• use or weigh the information as part of the process of making the decision, and
  • communicate the decision and the person’s views and needs as to the decision in some way, including by speech, gestures or other means.

If a person does not have decision making capacity in relation to a specific decision, the appropriate substitute decision maker must be identified.

If a person does not have decision making capacity in relation to a specific decision, the appropriate substitute decision maker must be identified.

If the decision is about medical treatment, this will be the person’s medical treatment decision maker. There is a hierarchy for determining the person’s medical treatment decision maker, and the first available and willing person from the list below will be the medical treatment decision maker:

  • an appointed medical treatment decision maker
  • a guardian appointed by VCAT
  • the first of the following with a close and continuing relationship with the person:
    • the spouse or domestic partner
    • the primary carer of the person
    • the oldest adult child of the person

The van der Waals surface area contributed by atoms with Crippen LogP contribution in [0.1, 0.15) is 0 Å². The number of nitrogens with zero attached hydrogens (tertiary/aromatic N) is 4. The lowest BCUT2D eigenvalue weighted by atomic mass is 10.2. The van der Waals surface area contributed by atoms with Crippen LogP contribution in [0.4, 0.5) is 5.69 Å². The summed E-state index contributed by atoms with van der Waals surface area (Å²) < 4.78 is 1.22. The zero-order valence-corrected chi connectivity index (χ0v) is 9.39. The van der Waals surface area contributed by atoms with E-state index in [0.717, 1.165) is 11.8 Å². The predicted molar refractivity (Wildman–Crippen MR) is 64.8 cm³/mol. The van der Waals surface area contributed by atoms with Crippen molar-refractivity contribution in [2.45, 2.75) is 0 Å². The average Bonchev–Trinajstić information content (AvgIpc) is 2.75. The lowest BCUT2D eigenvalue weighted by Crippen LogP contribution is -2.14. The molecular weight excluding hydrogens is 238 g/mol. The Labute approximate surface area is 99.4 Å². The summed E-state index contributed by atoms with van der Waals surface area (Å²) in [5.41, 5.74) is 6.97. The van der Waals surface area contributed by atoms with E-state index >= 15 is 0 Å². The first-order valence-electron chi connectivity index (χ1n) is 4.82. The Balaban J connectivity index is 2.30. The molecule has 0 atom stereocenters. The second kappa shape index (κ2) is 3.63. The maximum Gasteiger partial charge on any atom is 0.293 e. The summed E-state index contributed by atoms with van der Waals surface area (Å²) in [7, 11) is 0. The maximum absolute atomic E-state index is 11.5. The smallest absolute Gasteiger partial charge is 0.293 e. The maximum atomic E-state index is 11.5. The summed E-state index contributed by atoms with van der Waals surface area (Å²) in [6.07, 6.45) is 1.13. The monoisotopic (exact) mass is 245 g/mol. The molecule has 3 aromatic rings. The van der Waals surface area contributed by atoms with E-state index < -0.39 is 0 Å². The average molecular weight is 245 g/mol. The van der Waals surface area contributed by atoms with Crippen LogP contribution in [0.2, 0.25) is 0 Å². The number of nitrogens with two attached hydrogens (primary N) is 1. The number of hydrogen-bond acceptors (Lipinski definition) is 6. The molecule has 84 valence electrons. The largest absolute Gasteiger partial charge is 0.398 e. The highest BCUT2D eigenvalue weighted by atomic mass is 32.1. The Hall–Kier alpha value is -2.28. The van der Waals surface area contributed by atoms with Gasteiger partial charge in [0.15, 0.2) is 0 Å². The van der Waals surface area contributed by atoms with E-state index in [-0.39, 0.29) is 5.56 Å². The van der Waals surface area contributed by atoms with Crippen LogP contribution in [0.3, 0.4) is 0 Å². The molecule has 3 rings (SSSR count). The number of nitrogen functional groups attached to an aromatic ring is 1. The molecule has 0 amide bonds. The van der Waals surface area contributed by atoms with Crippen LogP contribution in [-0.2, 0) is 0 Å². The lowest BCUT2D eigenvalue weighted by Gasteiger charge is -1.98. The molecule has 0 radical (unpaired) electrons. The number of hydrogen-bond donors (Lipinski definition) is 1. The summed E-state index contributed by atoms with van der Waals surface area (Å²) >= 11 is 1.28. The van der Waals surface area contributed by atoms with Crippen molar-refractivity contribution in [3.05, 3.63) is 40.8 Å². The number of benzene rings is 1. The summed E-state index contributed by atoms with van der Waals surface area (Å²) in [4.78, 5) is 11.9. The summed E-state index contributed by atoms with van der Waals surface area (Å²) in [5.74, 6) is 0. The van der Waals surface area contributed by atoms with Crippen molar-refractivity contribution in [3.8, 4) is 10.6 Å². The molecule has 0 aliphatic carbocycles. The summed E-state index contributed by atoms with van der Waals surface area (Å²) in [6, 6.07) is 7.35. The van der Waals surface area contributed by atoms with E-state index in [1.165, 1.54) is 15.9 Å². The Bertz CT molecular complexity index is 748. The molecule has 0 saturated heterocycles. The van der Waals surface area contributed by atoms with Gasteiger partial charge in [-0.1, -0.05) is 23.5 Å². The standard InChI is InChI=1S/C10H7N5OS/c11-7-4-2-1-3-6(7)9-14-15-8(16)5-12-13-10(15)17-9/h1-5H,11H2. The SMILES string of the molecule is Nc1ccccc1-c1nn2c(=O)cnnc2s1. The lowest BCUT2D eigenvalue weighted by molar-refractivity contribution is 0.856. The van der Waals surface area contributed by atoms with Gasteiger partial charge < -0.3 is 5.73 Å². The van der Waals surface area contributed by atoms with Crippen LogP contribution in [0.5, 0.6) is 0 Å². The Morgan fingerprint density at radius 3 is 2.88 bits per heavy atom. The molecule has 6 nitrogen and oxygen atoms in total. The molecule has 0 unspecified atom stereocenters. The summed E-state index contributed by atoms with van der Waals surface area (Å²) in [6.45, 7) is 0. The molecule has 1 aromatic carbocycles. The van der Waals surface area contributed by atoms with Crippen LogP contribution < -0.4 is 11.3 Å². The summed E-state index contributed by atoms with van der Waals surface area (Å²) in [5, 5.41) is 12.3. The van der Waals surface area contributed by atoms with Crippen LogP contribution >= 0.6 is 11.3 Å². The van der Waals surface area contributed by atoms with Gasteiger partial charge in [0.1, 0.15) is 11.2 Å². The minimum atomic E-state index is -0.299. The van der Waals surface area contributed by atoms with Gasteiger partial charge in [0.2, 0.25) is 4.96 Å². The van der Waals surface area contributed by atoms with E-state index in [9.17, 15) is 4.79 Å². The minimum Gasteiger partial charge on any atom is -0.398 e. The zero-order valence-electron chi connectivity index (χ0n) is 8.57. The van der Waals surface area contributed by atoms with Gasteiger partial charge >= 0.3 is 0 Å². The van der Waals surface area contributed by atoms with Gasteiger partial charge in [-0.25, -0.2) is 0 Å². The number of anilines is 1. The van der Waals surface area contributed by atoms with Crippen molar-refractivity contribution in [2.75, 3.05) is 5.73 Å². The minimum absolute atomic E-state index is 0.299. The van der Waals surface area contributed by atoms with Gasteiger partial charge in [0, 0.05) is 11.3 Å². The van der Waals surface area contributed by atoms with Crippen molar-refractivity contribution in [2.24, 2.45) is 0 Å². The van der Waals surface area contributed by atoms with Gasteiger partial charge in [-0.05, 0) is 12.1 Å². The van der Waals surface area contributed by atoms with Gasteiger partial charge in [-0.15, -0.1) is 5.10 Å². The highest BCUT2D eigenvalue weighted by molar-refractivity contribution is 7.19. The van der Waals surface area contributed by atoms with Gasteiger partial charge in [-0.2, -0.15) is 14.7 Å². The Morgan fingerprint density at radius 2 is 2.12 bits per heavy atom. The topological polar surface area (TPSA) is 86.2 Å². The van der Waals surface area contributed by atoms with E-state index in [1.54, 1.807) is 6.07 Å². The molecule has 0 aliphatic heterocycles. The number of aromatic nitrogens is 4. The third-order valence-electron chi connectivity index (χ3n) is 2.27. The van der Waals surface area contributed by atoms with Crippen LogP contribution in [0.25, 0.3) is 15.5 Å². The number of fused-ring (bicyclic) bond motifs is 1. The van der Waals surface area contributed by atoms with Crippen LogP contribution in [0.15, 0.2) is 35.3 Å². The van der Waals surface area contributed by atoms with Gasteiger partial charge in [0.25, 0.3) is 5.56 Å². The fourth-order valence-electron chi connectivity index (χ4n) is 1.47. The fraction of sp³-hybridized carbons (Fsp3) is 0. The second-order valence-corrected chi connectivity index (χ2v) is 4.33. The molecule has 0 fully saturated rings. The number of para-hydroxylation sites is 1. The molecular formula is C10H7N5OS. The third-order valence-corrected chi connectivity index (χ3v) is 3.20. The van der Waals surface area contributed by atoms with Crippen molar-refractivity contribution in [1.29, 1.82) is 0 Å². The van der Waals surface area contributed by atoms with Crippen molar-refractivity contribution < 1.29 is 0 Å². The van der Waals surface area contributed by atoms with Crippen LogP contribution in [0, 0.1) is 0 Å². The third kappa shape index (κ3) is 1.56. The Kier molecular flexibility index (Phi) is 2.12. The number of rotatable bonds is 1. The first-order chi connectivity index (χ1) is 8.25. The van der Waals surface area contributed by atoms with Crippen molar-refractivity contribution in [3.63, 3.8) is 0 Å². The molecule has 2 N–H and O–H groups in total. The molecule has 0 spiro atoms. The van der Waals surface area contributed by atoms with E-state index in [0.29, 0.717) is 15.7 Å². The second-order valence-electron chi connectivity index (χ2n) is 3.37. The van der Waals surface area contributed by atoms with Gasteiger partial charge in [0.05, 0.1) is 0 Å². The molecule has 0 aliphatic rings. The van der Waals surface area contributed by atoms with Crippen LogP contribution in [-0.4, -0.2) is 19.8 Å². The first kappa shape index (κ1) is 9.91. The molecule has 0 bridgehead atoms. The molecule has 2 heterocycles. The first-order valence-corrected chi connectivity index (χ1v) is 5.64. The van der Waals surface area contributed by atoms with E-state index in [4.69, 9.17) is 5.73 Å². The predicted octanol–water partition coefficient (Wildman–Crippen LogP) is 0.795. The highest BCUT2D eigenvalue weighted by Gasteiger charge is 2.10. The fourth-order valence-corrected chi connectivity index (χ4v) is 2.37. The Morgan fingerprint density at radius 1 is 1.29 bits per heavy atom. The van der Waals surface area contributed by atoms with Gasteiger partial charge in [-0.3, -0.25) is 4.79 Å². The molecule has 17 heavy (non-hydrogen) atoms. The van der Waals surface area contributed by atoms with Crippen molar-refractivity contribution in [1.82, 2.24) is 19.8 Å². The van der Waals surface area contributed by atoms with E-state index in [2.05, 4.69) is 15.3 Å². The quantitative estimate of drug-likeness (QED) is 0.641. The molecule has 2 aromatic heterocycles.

• the oldest parent of the person
    • the oldest adult sibling of the person.

When making decisions about medical treatment, it is also important to find out if the person has made an advance care directive when they had decision making capacity to do so. An advance care directive is legally binding and may include instructional directives about medical treatment or refusal of care, and/or values directives about general preferences for care. An appointed medical treatment decision maker is also bound by an advance care directive. If necessary, VCAT can review an advance care directive to decide its validity or clarify its meaning.

If the decision is about another financial or lifestyle matter, the person’s enduring power of attorney will be their substitute decision maker.

Be aware that the legal context and decision-making powers of various roles can be misunderstood and confusing. Many people assume that if they are the ‘next of kin’ they automatically have the authority to make decisions on behalf of the older person. If someone indicates that they are legally able to make decisions on behalf of an older person in hospital, best practice involves clarifying what arrangements are in place, by requesting permission to sight, interpret, copy, and document and store any relevant documentation on the patient’s record. Familiarising yourself with some of the commonly appointed roles and responsibilities can help alleviate this confusion and help you to work with the older person and their family or carers.

VCAT appointment of a substitute decision maker